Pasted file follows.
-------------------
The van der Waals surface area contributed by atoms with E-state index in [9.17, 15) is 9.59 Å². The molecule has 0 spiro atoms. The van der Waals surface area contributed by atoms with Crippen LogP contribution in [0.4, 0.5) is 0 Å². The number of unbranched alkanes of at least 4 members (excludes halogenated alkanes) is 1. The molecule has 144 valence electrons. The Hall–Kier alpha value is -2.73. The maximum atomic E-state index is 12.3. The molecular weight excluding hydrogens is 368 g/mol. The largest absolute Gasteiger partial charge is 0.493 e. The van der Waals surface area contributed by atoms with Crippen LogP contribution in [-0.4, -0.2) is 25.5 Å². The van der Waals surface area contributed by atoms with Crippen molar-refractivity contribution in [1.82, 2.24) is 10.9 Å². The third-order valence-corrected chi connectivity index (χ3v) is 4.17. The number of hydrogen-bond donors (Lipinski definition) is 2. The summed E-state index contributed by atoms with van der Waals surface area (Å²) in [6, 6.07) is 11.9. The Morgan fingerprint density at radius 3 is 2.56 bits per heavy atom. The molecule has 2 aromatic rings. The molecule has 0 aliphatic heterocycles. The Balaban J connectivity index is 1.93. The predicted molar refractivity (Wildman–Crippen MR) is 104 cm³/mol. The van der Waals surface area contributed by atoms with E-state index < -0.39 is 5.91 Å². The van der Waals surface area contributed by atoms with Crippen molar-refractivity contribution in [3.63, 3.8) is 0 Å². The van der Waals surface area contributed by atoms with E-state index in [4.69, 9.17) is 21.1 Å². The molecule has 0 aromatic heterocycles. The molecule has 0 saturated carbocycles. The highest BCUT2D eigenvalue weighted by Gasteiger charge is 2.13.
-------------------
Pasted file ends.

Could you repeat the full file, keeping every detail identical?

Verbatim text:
The van der Waals surface area contributed by atoms with E-state index in [9.17, 15) is 9.59 Å². The molecule has 0 spiro atoms. The van der Waals surface area contributed by atoms with Crippen LogP contribution in [0.4, 0.5) is 0 Å². The number of unbranched alkanes of at least 4 members (excludes halogenated alkanes) is 1. The molecule has 144 valence electrons. The Hall–Kier alpha value is -2.73. The maximum atomic E-state index is 12.3. The molecular weight excluding hydrogens is 368 g/mol. The largest absolute Gasteiger partial charge is 0.493 e. The van der Waals surface area contributed by atoms with Crippen LogP contribution in [-0.4, -0.2) is 25.5 Å². The van der Waals surface area contributed by atoms with Crippen molar-refractivity contribution in [1.82, 2.24) is 10.9 Å². The third-order valence-corrected chi connectivity index (χ3v) is 4.17. The number of hydrogen-bond donors (Lipinski definition) is 2. The summed E-state index contributed by atoms with van der Waals surface area (Å²) in [6, 6.07) is 11.9. The Morgan fingerprint density at radius 3 is 2.56 bits per heavy atom. The molecule has 2 aromatic rings. The molecule has 0 aliphatic heterocycles. The Balaban J connectivity index is 1.93. The predicted molar refractivity (Wildman–Crippen MR) is 104 cm³/mol. The van der Waals surface area contributed by atoms with E-state index < -0.39 is 5.91 Å². The van der Waals surface area contributed by atoms with Crippen molar-refractivity contribution in [3.63, 3.8) is 0 Å². The van der Waals surface area contributed by atoms with E-state index in [4.69, 9.17) is 21.1 Å². The molecule has 0 aromatic heterocycles. The molecule has 0 saturated carbocycles. The highest BCUT2D eigenvalue weighted by Gasteiger charge is 2.13.